Spiritually speaking, there is no biblical instruction either condoning or forbidding a marriage of age gap. I had a girlfriend myself, long ago, that was just less than a decade younger than I. It was exciting, but not lasting; at least not so far as marriage. She’s still my friend. However, if shacking up without the ring is the concern, then just quietly listening won’t do, parents. The Bible says, “Marriage should be honored by all, and the marriage bed kept pure, for God will judge the adulterer and all the sexually immoral” (Hebrews 13:4). Besides this, as a grown man and a father I would be concerned with a 14 year stretch between my consenting child and her potential suitor. That’s because there is so much common life that cannot be shared between the two. One glaring fact of any equal marriage is that the man has more chance than not of meeting his Maker first. Men have a classic benefit of looking slightly younger than their years on the outside, but they possess the unsavory reality that inwardly they are aged more than their female counterparts. Yep, a woman and man of same chronology may look different, but the man will probably die first.
Now imagine that the woman is soooooo much younger than her man. She will witness his passing, then she will live in senior solitude for the rest of her born days, however torturously long that may be.
A similar scenario happened to my sainted granny. God does say something about our spiritual unity, and it goes thus, “Do not be yoked together with unbelievers” (2Corinthians 6:14). In other words, do not hook up with people that don’t hold your same spiritual values. If theirs are contrary to yours, you will have major problems.
Certainly you want to know if your love interest does more than warm your immediate cockles. Does he or she share your goals in life? Do they enjoy the same things: music, entertainment, food? Most importantly, do they share your faith? That question is pregnant with serious ramifications and the answer is not merely one of checking a box, it’s one of filling in the blanks. They might say they believe in Jesus, but which Jesus? They might say they’re Christian, but what does that mean, deep down? Church attendance, child rearing, and moral decision-making all depend on how the question is answered, and if parents can at least stir the pot with regard to such concerns (including the ring) then they’ve contributed their fair share and may console themselves with the fact that the most important bases were covered – no matter how this thing turns out.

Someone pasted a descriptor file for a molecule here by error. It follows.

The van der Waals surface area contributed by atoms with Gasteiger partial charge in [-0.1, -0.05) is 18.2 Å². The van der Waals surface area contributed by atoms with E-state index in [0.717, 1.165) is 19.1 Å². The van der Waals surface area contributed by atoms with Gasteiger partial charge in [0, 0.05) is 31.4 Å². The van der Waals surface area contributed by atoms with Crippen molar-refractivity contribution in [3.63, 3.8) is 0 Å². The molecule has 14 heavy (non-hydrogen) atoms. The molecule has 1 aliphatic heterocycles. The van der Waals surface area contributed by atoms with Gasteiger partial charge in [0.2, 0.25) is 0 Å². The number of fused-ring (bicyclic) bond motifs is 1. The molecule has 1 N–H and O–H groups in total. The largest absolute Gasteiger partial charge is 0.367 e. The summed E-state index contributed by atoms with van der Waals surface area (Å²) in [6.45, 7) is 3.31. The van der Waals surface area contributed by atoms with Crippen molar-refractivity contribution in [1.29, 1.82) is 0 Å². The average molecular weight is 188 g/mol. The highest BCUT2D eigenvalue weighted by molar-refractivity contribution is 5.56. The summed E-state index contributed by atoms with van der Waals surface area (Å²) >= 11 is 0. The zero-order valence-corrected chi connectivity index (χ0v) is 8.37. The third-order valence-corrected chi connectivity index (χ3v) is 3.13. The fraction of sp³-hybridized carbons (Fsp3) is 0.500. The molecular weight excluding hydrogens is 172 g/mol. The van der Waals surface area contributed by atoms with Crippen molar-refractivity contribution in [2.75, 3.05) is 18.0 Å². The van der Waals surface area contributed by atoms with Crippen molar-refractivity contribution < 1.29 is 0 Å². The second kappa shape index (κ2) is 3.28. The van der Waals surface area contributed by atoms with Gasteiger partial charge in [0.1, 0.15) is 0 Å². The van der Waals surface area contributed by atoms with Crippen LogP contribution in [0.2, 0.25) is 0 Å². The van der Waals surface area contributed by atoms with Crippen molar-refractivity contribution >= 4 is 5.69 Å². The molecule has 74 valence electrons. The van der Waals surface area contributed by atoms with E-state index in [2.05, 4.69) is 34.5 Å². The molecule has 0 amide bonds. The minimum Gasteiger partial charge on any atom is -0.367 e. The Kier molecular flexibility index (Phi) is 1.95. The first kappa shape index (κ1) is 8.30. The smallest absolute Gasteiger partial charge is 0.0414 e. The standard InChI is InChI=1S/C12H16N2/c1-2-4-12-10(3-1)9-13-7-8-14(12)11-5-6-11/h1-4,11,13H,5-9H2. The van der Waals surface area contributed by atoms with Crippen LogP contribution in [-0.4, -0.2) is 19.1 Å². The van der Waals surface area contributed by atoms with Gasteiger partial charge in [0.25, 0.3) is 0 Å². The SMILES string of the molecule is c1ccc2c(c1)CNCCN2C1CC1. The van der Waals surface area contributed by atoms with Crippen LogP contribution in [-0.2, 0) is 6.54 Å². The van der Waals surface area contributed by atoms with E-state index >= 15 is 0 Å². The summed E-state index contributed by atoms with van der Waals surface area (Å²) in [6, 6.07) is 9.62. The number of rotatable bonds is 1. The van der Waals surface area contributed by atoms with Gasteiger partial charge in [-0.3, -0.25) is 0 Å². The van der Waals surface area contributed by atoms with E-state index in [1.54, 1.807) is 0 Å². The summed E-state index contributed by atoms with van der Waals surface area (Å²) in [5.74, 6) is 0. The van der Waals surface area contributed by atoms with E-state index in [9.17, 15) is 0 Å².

Pastor Bryan Griem
is pastor of Montrose Community Church,
Dear Concerned Parents,
As the parent of four grown children and a pastoral counselor, I have the greatest empathy for you and the concerns you have about your daughter’s choices for the summer and her serious relationship with a man who is 14 years older than she is. We all want the best for children, and that includes the decisions they make about romantic connections. We certainly don’t want them to be hurt even when they are adults.
Let me say that I commend you for taking over an hour to talk with your daughter and listen to her. I am just sorry she did not let you in on her plans and her relationship with this young man sooner. I encourage you to continue discussion with her and to support her ongoing discernment in the matter. And please do not take a stance of stern opposition to this relationship, something that is likely to bring about a reinforcement of your daughter’s position in her boyfriend’s favor.
You say that she has met the young man’s parents. This would certainly be a good time to ask her to invite him to meet you. You may find that he is someone you can truly appreciate. If not, you have at least shown your openness to a potential connection. Such a meeting could also provide your daughter with the opportunity to see how he fits in with the people who have raised her and supported her in getting a further education.
In addition, you could suggest that she talk with some other adult about her plans. Perhaps there is family friend, a teacher, or counselor whom she admires. You could even ask if she would be willing to see a psychologist to help her with clarity. Or, if you are connected to a faith community, she could speak with the pastor of that congregation. However because she may not believe she has a problem that needs to be solved, these suggestions would need to be broached sensitively.
My hope for you is that you and your daughter will find a way to navigate this situation that will strengthen your relationship with her and give her the tools she needs to grow into a clear-thinking adult. I will be keeping you in my thoughts and prayers, and I encourage you to tap into your own spiritual resources for your continued journey as parents – a journey that lasts a lifetime.
Rev. Dr. Betty Stapleford
Minister of the Unitarian Universalist
Church of the Verdugo Hills